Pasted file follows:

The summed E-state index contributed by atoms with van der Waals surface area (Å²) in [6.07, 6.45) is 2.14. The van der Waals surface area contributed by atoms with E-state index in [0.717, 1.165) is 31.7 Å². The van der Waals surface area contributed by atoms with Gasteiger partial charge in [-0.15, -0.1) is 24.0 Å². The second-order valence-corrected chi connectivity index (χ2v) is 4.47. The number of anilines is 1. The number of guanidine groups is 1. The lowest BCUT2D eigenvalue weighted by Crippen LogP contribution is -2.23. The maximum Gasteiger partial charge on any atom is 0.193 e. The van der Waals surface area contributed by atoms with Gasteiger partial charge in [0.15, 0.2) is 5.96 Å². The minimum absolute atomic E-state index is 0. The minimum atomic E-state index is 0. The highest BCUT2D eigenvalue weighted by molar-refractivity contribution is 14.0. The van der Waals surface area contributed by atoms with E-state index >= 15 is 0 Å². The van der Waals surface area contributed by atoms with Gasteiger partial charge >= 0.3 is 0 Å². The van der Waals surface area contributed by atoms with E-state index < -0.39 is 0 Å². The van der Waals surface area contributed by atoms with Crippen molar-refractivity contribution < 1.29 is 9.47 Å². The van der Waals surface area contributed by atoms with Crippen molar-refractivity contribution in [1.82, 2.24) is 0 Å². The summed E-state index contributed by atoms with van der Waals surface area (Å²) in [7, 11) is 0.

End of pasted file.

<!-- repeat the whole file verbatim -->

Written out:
The summed E-state index contributed by atoms with van der Waals surface area (Å²) in [6.07, 6.45) is 2.14. The van der Waals surface area contributed by atoms with E-state index in [0.717, 1.165) is 31.7 Å². The van der Waals surface area contributed by atoms with Gasteiger partial charge in [-0.15, -0.1) is 24.0 Å². The second-order valence-corrected chi connectivity index (χ2v) is 4.47. The number of anilines is 1. The number of guanidine groups is 1. The lowest BCUT2D eigenvalue weighted by Crippen LogP contribution is -2.23. The maximum Gasteiger partial charge on any atom is 0.193 e. The van der Waals surface area contributed by atoms with Gasteiger partial charge in [0.15, 0.2) is 5.96 Å². The minimum absolute atomic E-state index is 0. The minimum atomic E-state index is 0. The highest BCUT2D eigenvalue weighted by molar-refractivity contribution is 14.0. The van der Waals surface area contributed by atoms with E-state index >= 15 is 0 Å². The van der Waals surface area contributed by atoms with Gasteiger partial charge >= 0.3 is 0 Å². The van der Waals surface area contributed by atoms with E-state index < -0.39 is 0 Å². The van der Waals surface area contributed by atoms with Crippen molar-refractivity contribution < 1.29 is 9.47 Å². The van der Waals surface area contributed by atoms with Crippen molar-refractivity contribution in [1.82, 2.24) is 0 Å². The summed E-state index contributed by atoms with van der Waals surface area (Å²) in [7, 11) is 0.